Benny Akesson

Senior Research Fellow @ TNO-ESI | Endowed Professor @ University of Amsterdam

TNO-ESI and Academic Partners Deliver ASCI PhD Course on Design and Implementation of Real-time Systems

The Netherlands boasts a world-leading high-tech manufacturing industry renowned for constructing distributed real-time systems of continuously growing complexity. These systems must meet stringent timing requirements to ensure the delivery of mission-critical functionalities. To create interest in the high-tech equipment domain and prepare PhD students in Computer Science to address its performance challenges, TNO-ESI has co-created and delivered a one-week PhD course Design and Implementation of Real-time Systems together with academic partners from Eindhoven University of Technology, University of Twente, and University of Amsterdam. The course is given in the context of the Advanced School for Computing and Imaging (ASCI), a Dutch research school for high-quality research and education in computer systems and imaging systems. ASCI encompasses almost all Dutch universities with computer-science departments. The main goals of ESI involvement in this course were to make participants aware of TNO and its role in society and industry and position it as a possible future employer, and creating awareness of TNO-ESIs vision and work in the area of system performance engineering.

The course is focused on providing an overview of selected timing-sensitive applications and the current research landscape on real-time systems and explaining the rationale behind considering real-time requirements in system software design. Through a series of lectures and hands-on labs, the course covers selected topics from scheduling algorithms, priority assignments, resource sharing, resource reservation, together with their implementation in real-time operating systems. It further discusses emerging challenges and practices in an industrial context, based on empirical surveys and experience from TNO-ESIs applied research on telemetry-based system performance engineering for purposes of performance optimization, verification, and diagnostics.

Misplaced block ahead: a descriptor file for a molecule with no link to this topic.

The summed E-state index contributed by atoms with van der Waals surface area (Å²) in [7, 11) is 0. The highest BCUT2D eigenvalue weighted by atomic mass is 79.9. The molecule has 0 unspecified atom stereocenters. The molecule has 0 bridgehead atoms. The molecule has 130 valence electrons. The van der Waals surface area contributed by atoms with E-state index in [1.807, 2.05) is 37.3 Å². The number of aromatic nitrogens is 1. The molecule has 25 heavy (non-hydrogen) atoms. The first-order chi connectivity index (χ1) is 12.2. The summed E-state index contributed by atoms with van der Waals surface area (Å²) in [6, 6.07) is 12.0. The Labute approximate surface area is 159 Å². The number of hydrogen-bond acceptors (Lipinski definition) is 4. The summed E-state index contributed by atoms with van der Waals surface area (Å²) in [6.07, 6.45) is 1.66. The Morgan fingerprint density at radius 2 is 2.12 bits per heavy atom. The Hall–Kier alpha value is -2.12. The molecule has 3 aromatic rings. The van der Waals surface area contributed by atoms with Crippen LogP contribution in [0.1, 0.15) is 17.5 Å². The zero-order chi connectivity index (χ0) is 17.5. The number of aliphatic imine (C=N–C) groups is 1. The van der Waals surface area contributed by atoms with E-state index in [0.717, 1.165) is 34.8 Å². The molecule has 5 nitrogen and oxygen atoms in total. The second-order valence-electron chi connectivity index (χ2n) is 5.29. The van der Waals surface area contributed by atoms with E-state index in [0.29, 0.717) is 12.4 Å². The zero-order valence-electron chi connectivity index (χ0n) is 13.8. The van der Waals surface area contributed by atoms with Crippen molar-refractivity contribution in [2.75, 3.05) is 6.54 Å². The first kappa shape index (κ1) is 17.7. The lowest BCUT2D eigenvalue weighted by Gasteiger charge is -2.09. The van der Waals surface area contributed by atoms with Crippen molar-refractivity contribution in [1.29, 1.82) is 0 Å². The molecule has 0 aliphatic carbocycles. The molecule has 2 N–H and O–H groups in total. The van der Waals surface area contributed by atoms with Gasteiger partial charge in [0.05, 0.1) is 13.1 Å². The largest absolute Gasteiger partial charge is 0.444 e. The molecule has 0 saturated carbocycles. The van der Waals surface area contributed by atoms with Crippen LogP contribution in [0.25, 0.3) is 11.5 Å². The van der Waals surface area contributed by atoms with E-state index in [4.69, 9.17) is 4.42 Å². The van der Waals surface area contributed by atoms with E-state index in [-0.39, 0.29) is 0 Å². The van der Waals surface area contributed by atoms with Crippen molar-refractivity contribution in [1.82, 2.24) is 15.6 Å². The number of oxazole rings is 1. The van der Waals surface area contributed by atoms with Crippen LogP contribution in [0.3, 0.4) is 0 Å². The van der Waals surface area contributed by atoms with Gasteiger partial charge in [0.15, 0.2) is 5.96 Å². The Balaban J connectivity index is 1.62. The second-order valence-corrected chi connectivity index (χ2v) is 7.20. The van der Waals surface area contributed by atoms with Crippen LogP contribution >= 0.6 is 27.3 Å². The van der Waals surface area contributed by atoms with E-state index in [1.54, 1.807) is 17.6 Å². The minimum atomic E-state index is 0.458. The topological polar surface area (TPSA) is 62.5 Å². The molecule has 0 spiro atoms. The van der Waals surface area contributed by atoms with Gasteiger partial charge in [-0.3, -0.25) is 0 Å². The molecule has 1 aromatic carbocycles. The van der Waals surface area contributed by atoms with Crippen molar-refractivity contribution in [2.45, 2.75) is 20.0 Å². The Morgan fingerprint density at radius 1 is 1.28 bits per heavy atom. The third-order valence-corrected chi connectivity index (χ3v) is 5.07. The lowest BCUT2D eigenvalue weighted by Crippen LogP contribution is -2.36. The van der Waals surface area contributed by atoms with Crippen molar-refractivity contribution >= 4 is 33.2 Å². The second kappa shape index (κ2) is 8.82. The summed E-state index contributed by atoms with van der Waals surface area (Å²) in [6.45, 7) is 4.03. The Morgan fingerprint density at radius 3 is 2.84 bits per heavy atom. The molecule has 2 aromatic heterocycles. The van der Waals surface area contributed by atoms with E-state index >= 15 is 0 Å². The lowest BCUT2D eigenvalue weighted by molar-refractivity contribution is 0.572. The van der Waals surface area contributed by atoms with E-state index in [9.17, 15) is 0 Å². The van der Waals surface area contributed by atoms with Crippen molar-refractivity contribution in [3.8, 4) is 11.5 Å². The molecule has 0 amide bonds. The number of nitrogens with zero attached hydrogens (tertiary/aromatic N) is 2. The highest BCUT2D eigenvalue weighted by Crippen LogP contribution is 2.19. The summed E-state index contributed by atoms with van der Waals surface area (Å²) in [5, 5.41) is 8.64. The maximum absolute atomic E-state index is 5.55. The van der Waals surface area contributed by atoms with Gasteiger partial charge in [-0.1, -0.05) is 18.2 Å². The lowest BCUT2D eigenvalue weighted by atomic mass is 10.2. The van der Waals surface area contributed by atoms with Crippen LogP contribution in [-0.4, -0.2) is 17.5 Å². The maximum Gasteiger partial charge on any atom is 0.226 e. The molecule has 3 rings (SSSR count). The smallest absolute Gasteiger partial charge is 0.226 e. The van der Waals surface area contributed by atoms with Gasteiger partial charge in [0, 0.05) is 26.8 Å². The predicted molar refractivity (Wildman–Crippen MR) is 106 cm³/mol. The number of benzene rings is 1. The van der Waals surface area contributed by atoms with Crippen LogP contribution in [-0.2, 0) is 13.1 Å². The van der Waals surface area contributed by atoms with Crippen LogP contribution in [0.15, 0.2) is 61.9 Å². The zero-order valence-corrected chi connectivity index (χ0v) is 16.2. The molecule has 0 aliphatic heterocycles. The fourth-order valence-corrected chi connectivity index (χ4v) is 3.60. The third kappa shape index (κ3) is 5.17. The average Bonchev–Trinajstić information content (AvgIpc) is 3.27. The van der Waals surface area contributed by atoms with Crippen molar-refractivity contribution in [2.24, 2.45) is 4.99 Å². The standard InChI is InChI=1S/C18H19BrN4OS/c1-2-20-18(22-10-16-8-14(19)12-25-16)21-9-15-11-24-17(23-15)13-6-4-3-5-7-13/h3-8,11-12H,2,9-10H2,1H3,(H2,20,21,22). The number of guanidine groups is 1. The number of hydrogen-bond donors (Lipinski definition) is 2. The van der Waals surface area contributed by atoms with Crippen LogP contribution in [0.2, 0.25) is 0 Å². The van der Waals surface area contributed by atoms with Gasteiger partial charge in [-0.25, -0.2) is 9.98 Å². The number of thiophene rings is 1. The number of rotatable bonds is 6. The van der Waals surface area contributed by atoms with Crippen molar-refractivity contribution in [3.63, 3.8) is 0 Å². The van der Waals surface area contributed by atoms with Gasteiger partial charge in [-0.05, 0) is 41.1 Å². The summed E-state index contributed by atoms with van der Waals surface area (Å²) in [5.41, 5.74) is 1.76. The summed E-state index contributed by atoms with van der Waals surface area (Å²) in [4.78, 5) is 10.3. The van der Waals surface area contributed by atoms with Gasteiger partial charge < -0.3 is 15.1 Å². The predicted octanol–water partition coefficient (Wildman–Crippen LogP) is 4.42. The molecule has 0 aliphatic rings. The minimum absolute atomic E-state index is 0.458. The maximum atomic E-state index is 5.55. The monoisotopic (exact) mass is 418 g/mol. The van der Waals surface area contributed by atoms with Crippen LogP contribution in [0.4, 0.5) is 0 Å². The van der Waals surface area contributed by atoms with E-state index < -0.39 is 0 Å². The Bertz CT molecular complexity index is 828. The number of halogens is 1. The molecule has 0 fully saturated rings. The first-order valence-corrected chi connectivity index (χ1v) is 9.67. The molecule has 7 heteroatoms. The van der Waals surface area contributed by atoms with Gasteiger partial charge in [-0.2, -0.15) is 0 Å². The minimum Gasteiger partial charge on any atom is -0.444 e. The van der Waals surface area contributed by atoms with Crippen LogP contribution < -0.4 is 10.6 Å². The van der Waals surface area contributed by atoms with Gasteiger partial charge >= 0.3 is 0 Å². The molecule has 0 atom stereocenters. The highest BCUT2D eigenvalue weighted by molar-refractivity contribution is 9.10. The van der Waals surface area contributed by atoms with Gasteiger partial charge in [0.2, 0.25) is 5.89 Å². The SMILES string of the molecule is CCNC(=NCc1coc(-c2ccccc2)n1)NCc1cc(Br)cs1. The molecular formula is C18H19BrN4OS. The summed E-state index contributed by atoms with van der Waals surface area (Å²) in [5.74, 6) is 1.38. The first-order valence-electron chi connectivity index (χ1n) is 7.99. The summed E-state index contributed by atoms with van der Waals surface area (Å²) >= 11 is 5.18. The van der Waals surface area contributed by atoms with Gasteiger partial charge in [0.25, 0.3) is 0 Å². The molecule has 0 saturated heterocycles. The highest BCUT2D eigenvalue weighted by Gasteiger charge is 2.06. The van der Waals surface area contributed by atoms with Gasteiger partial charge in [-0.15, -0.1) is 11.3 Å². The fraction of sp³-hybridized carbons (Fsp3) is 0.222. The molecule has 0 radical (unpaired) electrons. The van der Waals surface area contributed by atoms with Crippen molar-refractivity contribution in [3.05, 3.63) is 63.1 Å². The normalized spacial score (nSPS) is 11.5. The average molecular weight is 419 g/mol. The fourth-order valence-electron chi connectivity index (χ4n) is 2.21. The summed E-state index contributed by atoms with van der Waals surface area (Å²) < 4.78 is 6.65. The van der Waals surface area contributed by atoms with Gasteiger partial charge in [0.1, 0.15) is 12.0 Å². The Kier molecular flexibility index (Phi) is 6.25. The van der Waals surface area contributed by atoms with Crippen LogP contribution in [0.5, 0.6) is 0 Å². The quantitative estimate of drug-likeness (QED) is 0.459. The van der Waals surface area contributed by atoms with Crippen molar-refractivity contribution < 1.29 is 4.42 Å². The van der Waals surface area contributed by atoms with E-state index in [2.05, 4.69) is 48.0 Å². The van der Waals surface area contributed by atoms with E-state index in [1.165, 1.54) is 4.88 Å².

This first instance of the course was given at the Carlton President Hotel in Maarsen, outside Utrecht between June 10 – 14. 15 PhD students from universities all over the Netherlands researching a broad range of topics in computer science participated in the course. TNO-ESI was in the spotlight during the last day of the course. In the morning, I introduced the high-tech equipment domain and its complexity drivers and explained how new model-based engineering methodologies where needed to address them. Next, my colleague Bram van der Sanden presented our view on the field of System Performance Engineering, along with its focus areas and best practices. This was followed by two concrete examples from our system performance research: Kostas Triantafyllidis presented his work on performance analysis and diagnosis with ASML, followed by a presentation by me about performance verification and conformance checking in microservice systems based on our work with Thales.

The course was well-received by the participants and the contents were rated 8.7/10 in the evaluation. We very much enjoyed the experience of creating and delivering this course together with our academic partners. Thank you Kuan-Hsun Chen (leader of the initiative), Mitra Nasri, and Geoffrey Nelissen for the excellent collaboration in organizing this course. Thanks to Kay Heider and Christian Hakert for leading the hands-on exercises. We are also thankful to invited speakers Bram van der Sanden and Kostas Triantafyllidis.

Reflections on RTAS 2024: A Successful Symposium in Hong Kong

The 30th IEEE Real-Time and Embedded Technology and Applications Symposium (RTAS 2024) is over. As I am enjoying a last local beer at Hong Kong airport before getting on my flight home, it feels like a good opportunity to reflect on this years successful edition of the conference.

The preparation of this conference has taken me, as the Program Chair, about one year. While it was a lot of work, I enjoyed it a lot because I got to work with dedicated, clever, and proactive people from the real-time systems community to make it happen. This year, we received 124 paper submissions from around the world, marking a 40% increase from last year. This suggests that the community is recovering well post-pandemic and there is a clear interest in the topics covered by the conference.